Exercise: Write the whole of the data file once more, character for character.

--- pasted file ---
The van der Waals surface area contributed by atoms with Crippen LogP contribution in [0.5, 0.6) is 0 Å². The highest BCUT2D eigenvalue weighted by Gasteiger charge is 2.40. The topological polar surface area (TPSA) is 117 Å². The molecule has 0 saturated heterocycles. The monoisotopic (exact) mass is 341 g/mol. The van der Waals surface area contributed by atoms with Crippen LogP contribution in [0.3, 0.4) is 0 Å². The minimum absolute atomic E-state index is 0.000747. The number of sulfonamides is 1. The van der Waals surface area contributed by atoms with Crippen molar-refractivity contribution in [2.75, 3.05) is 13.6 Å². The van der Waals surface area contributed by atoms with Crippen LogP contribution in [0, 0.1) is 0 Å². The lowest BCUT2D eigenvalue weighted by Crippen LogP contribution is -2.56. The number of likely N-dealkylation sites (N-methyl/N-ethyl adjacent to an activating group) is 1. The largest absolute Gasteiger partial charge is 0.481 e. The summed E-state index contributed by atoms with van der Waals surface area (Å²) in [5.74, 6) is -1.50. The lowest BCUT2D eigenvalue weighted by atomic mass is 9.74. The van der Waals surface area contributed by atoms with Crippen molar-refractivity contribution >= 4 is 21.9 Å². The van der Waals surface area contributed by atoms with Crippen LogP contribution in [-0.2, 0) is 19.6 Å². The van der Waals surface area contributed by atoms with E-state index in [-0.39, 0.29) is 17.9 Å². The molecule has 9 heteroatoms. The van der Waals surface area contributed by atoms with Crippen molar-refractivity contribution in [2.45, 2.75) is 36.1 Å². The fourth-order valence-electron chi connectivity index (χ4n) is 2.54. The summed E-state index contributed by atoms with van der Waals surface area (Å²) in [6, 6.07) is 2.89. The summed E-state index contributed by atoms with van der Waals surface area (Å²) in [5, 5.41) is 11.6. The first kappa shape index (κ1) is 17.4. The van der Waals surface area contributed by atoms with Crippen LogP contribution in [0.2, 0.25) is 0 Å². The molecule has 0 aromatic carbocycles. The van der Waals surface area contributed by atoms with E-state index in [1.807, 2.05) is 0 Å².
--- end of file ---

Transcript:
The van der Waals surface area contributed by atoms with Crippen LogP contribution in [0.5, 0.6) is 0 Å². The highest BCUT2D eigenvalue weighted by Gasteiger charge is 2.40. The topological polar surface area (TPSA) is 117 Å². The molecule has 0 saturated heterocycles. The monoisotopic (exact) mass is 341 g/mol. The van der Waals surface area contributed by atoms with Crippen LogP contribution in [0.3, 0.4) is 0 Å². The minimum absolute atomic E-state index is 0.000747. The number of sulfonamides is 1. The van der Waals surface area contributed by atoms with Crippen molar-refractivity contribution in [2.75, 3.05) is 13.6 Å². The van der Waals surface area contributed by atoms with Crippen LogP contribution in [0, 0.1) is 0 Å². The lowest BCUT2D eigenvalue weighted by Crippen LogP contribution is -2.56. The number of likely N-dealkylation sites (N-methyl/N-ethyl adjacent to an activating group) is 1. The largest absolute Gasteiger partial charge is 0.481 e. The summed E-state index contributed by atoms with van der Waals surface area (Å²) in [5.74, 6) is -1.50. The lowest BCUT2D eigenvalue weighted by atomic mass is 9.74. The van der Waals surface area contributed by atoms with Crippen molar-refractivity contribution >= 4 is 21.9 Å². The van der Waals surface area contributed by atoms with Crippen LogP contribution in [-0.2, 0) is 19.6 Å². The van der Waals surface area contributed by atoms with E-state index in [-0.39, 0.29) is 17.9 Å². The molecule has 9 heteroatoms. The van der Waals surface area contributed by atoms with Crippen molar-refractivity contribution in [2.45, 2.75) is 36.1 Å². The fourth-order valence-electron chi connectivity index (χ4n) is 2.54. The summed E-state index contributed by atoms with van der Waals surface area (Å²) in [6, 6.07) is 2.89. The summed E-state index contributed by atoms with van der Waals surface area (Å²) in [5, 5.41) is 11.6. The first kappa shape index (κ1) is 17.4. The van der Waals surface area contributed by atoms with Crippen LogP contribution in [0.2, 0.25) is 0 Å². The molecule has 0 aromatic carbocycles. The van der Waals surface area contributed by atoms with E-state index in [1.807, 2.05) is 0 Å².